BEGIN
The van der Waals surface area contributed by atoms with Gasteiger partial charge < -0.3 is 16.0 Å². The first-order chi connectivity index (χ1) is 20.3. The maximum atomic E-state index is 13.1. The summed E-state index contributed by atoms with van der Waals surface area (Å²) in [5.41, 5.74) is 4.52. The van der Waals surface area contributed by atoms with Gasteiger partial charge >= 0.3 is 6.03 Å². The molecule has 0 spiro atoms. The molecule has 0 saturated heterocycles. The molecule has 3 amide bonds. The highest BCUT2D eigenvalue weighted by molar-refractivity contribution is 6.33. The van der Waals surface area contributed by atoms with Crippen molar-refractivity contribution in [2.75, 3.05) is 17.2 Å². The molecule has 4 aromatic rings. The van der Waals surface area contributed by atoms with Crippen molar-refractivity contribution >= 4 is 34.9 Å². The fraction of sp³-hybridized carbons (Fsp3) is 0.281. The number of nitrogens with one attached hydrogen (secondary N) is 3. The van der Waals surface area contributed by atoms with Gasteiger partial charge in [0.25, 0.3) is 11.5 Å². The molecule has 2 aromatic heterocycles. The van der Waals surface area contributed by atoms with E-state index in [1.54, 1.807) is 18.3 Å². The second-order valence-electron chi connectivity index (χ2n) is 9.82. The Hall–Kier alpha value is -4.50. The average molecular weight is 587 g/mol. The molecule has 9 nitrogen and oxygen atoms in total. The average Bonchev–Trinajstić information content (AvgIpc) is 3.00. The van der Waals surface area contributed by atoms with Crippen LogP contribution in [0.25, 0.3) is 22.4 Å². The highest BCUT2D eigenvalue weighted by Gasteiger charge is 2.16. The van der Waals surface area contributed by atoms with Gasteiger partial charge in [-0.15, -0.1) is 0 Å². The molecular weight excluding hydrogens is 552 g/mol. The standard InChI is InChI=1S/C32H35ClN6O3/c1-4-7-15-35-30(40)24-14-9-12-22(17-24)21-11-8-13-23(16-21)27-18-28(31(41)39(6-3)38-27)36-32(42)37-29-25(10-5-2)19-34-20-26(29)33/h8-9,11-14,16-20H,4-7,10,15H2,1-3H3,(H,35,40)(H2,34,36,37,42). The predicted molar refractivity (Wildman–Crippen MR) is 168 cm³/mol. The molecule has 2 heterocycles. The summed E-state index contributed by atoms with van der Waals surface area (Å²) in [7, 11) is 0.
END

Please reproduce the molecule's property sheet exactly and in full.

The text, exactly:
The van der Waals surface area contributed by atoms with Gasteiger partial charge < -0.3 is 16.0 Å². The first-order chi connectivity index (χ1) is 20.3. The maximum atomic E-state index is 13.1. The summed E-state index contributed by atoms with van der Waals surface area (Å²) in [5.41, 5.74) is 4.52. The van der Waals surface area contributed by atoms with Gasteiger partial charge >= 0.3 is 6.03 Å². The molecule has 0 spiro atoms. The molecule has 0 saturated heterocycles. The molecule has 3 amide bonds. The highest BCUT2D eigenvalue weighted by molar-refractivity contribution is 6.33. The van der Waals surface area contributed by atoms with Crippen molar-refractivity contribution in [2.75, 3.05) is 17.2 Å². The molecule has 4 aromatic rings. The van der Waals surface area contributed by atoms with Crippen molar-refractivity contribution >= 4 is 34.9 Å². The fraction of sp³-hybridized carbons (Fsp3) is 0.281. The number of nitrogens with one attached hydrogen (secondary N) is 3. The van der Waals surface area contributed by atoms with Gasteiger partial charge in [0.25, 0.3) is 11.5 Å². The molecule has 2 aromatic heterocycles. The van der Waals surface area contributed by atoms with E-state index in [1.54, 1.807) is 18.3 Å². The second-order valence-electron chi connectivity index (χ2n) is 9.82. The Hall–Kier alpha value is -4.50. The average molecular weight is 587 g/mol. The molecule has 9 nitrogen and oxygen atoms in total. The average Bonchev–Trinajstić information content (AvgIpc) is 3.00. The van der Waals surface area contributed by atoms with Crippen LogP contribution in [0.25, 0.3) is 22.4 Å². The highest BCUT2D eigenvalue weighted by Gasteiger charge is 2.16. The van der Waals surface area contributed by atoms with Gasteiger partial charge in [-0.15, -0.1) is 0 Å². The molecular weight excluding hydrogens is 552 g/mol. The standard InChI is InChI=1S/C32H35ClN6O3/c1-4-7-15-35-30(40)24-14-9-12-22(17-24)21-11-8-13-23(16-21)27-18-28(31(41)39(6-3)38-27)36-32(42)37-29-25(10-5-2)19-34-20-26(29)33/h8-9,11-14,16-20H,4-7,10,15H2,1-3H3,(H,35,40)(H2,34,36,37,42). The predicted molar refractivity (Wildman–Crippen MR) is 168 cm³/mol. The molecule has 2 heterocycles. The summed E-state index contributed by atoms with van der Waals surface area (Å²) in [7, 11) is 0.